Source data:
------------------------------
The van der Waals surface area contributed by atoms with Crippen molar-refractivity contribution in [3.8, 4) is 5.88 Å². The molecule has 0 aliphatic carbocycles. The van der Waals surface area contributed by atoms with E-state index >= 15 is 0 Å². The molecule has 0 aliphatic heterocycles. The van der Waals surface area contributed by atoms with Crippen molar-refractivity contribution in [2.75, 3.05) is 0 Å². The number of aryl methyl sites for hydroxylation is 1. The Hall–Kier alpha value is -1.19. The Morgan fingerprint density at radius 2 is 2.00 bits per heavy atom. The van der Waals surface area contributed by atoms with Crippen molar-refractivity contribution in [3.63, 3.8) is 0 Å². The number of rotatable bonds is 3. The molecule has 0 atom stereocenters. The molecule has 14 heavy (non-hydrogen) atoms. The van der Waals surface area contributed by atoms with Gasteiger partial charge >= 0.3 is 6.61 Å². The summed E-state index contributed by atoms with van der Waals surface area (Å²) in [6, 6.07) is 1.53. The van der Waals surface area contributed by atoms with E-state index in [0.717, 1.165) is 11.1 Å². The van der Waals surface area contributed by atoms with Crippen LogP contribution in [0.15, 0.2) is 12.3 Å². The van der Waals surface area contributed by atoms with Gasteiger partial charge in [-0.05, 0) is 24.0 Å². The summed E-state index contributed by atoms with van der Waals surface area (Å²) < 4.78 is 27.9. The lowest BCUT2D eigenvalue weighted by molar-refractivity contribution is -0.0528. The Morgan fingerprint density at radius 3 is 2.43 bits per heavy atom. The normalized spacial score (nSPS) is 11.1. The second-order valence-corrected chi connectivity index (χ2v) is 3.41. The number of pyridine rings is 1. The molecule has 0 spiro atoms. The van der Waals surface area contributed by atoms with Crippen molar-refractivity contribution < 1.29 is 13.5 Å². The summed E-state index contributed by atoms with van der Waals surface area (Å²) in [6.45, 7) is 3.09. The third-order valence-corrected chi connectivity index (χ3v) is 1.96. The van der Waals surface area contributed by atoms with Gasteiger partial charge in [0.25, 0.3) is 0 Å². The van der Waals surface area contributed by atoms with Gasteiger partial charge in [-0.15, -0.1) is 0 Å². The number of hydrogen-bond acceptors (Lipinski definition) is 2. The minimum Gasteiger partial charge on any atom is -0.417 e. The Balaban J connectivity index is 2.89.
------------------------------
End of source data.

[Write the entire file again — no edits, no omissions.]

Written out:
The van der Waals surface area contributed by atoms with Crippen molar-refractivity contribution in [3.8, 4) is 5.88 Å². The molecule has 0 aliphatic carbocycles. The van der Waals surface area contributed by atoms with E-state index >= 15 is 0 Å². The molecule has 0 aliphatic heterocycles. The van der Waals surface area contributed by atoms with Crippen molar-refractivity contribution in [2.75, 3.05) is 0 Å². The number of aryl methyl sites for hydroxylation is 1. The Hall–Kier alpha value is -1.19. The Morgan fingerprint density at radius 2 is 2.00 bits per heavy atom. The van der Waals surface area contributed by atoms with Crippen molar-refractivity contribution in [3.63, 3.8) is 0 Å². The number of rotatable bonds is 3. The molecule has 0 atom stereocenters. The molecule has 14 heavy (non-hydrogen) atoms. The van der Waals surface area contributed by atoms with Gasteiger partial charge >= 0.3 is 6.61 Å². The summed E-state index contributed by atoms with van der Waals surface area (Å²) in [6, 6.07) is 1.53. The van der Waals surface area contributed by atoms with E-state index in [0.717, 1.165) is 11.1 Å². The van der Waals surface area contributed by atoms with Crippen LogP contribution in [0.15, 0.2) is 12.3 Å². The van der Waals surface area contributed by atoms with Gasteiger partial charge in [-0.05, 0) is 24.0 Å². The summed E-state index contributed by atoms with van der Waals surface area (Å²) < 4.78 is 27.9. The lowest BCUT2D eigenvalue weighted by molar-refractivity contribution is -0.0528. The Morgan fingerprint density at radius 3 is 2.43 bits per heavy atom. The normalized spacial score (nSPS) is 11.1. The second-order valence-corrected chi connectivity index (χ2v) is 3.41. The number of pyridine rings is 1. The molecule has 0 spiro atoms. The van der Waals surface area contributed by atoms with Crippen molar-refractivity contribution < 1.29 is 13.5 Å². The summed E-state index contributed by atoms with van der Waals surface area (Å²) in [6.45, 7) is 3.09. The third-order valence-corrected chi connectivity index (χ3v) is 1.96. The van der Waals surface area contributed by atoms with Gasteiger partial charge in [0.25, 0.3) is 0 Å². The van der Waals surface area contributed by atoms with Gasteiger partial charge in [-0.15, -0.1) is 0 Å². The number of hydrogen-bond acceptors (Lipinski definition) is 2. The minimum Gasteiger partial charge on any atom is -0.417 e. The Balaban J connectivity index is 2.89.